4. Trace the certified amounts for tax on transportation of persons by 
air (abstract 26), tax on use of international air facilities (abstract 
27), tax on transportation of property by air (abstract 28), and tax on 
aviation fuel for commercial use (abstract 77)[Footnote 17] from the 
certification letters back to the Reports of Excise Tax 
Collection[Footnote 18]and Treasury 90 Report.[Footnote 19]

Description of findings and results:

The certified amounts for tax on transportation of persons by air 
(abstract 26), tax on use of international air facilities (abstract 
27), tax on transportation of property by air (abstract 28), and tax on 
aviation fuel for commercial use (abstract 77) per the certification 
letters agreed with the related Reports of Excise Tax Collection for 
all three quarters.

However, on IRS's receipt certification for the quarter ended December 
31, 2002, the IRS analyst used excise tax credit information from the 
Treasury 90 Report for the quarter ended September 30, 2002, rather 
than the Treasury 90 Report for the quarter ended December 31, 2002. As 
a result, IRS overstated certified receipts to the AATF by 
approximately $6.4 million. IRS discovered the error after it had sent 
the certification letter to the FMS, and FMS had already recorded the 
true-up adjustment using the certification letter. IRS corrected this 
error on the receipt certification for the following quarter ended 
March 31, 2003. Therefore, this error had no net effect on fiscal year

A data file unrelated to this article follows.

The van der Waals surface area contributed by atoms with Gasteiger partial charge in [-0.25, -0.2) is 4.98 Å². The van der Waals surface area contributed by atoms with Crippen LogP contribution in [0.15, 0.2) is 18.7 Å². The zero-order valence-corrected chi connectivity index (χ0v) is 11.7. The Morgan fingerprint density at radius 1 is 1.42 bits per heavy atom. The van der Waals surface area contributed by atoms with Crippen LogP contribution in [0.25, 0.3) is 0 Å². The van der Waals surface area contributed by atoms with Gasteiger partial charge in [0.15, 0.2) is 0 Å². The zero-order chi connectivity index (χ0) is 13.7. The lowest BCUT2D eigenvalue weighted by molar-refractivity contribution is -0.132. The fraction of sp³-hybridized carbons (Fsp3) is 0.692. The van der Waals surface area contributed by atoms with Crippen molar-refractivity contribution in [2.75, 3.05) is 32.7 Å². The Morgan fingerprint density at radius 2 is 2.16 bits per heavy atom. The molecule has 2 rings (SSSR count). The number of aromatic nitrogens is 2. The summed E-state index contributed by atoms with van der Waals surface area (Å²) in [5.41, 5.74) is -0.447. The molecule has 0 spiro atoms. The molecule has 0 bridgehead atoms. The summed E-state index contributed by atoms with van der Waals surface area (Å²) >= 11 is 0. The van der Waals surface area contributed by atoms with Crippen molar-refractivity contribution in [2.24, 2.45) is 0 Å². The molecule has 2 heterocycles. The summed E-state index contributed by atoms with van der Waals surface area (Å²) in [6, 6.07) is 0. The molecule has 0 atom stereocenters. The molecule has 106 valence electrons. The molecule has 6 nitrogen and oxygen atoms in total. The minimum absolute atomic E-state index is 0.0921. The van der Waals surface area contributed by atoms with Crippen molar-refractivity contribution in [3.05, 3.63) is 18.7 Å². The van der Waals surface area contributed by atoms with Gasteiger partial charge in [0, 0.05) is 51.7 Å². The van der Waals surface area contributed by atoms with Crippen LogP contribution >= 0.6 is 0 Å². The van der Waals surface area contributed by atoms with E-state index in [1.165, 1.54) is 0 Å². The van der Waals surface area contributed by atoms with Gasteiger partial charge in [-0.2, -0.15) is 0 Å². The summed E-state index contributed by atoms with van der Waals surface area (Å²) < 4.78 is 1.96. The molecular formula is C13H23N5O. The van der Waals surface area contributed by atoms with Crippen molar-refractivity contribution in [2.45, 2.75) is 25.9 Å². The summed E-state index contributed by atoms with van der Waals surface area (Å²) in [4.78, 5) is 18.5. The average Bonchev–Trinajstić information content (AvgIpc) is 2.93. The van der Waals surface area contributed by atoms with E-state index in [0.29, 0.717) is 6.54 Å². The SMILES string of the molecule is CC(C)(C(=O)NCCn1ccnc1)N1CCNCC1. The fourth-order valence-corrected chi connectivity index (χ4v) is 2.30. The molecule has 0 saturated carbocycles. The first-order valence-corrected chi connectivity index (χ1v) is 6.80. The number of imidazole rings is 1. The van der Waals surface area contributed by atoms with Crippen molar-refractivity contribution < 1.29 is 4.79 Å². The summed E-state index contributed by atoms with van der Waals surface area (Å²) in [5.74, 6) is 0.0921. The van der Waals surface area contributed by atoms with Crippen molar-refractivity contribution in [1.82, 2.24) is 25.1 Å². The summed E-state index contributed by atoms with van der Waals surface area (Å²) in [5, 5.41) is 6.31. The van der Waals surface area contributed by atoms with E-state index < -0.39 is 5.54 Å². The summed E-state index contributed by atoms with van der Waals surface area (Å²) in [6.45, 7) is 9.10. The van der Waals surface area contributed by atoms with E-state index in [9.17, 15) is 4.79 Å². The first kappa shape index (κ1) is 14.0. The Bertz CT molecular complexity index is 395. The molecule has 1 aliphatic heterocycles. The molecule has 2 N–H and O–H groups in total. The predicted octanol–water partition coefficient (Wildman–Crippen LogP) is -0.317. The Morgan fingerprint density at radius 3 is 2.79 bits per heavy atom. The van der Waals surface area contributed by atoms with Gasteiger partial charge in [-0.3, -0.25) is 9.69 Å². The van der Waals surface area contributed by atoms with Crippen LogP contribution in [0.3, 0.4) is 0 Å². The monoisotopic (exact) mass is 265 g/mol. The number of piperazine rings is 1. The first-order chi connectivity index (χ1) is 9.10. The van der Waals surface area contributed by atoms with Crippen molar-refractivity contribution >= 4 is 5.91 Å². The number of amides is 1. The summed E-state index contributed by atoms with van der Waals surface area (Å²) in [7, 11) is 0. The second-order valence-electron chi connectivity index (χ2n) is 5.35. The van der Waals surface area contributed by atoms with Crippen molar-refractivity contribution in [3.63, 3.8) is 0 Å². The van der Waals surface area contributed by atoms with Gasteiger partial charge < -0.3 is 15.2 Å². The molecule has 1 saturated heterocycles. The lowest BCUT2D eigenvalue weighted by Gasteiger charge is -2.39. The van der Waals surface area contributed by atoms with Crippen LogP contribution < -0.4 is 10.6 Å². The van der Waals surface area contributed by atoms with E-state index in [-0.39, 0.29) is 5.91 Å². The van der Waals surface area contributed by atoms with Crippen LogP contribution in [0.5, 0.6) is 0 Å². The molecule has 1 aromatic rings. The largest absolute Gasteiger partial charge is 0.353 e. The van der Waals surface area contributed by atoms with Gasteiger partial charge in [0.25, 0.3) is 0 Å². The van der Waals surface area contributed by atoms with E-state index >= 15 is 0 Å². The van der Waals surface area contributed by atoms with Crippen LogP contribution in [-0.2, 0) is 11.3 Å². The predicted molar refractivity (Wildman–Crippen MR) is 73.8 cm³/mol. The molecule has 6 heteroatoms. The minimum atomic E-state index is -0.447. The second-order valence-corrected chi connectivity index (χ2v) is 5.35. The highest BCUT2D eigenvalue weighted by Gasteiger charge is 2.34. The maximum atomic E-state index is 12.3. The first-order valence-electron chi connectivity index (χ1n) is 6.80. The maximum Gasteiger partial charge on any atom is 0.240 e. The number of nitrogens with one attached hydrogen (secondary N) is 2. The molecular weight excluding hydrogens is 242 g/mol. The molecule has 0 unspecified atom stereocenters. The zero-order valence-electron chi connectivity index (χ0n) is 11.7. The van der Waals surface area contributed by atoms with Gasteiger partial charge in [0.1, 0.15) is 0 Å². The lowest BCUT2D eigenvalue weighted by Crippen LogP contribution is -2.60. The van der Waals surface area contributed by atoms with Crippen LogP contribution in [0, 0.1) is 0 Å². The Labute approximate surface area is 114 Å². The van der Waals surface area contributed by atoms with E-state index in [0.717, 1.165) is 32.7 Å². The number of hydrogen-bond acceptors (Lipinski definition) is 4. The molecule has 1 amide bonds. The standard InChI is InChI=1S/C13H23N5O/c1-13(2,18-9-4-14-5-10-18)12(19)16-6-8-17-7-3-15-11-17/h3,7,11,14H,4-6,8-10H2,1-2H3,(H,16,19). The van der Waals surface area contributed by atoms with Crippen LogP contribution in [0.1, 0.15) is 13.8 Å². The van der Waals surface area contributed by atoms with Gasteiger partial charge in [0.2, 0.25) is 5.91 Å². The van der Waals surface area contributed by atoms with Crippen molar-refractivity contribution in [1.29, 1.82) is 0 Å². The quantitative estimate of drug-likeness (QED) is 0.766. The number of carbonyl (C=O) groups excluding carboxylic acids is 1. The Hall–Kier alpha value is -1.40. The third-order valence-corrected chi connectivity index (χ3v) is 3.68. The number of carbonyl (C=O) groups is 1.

2003 distributions to the AATF.

5. Review the distribution rates used by IRS to determine whether the 
distribution rates for tax on transportation of persons by air 
(abstract 26), tax on use of international air facilities (abstract 
27), tax on transportation of property by air (abstract 28), and tax on 
aviation fuel for commercial use (abstract 77) agree with the 
applicable laws.

Description of findings and results:

The distribution rates used by IRS for tax on transportation of persons 
by air (abstract 26), tax on use of international air facilities 
(abstract 27), tax on transportation of property by air (abstract 28), 
and tax on aviation fuel for commercial use (abstract 77) agreed with 
the applicable laws in effect during all three quarters.

6. Review the Reports of Excise Tax Collection used in the certification 
to determine if they contain significant[Footnote 20] collections from 
prior quarters.

Description of findings and results:

The Reports of Excise Tax Collection supporting IRS's certification to 
AATF for the quarter ended September 30, 2002, contained approximately 
$43 million in AATF excise tax collections related to prior quarters. 
Of this amount, approximately $21 million was from the quarter ended 
June 30, 2002. IRS attributed this delay to one taxpayer who did not 
file timely and four tax returns with processing delays due to taxpayer 
or IRS errors.

The Reports of Excise Tax Collection supporting IRS's certification to 
AATF for the quarter ended December 31, 2002, contained approximately 
$66 million in AATF excise tax collections related to prior quarters. 
Of this amount, approximately $62 million was from the quarter ended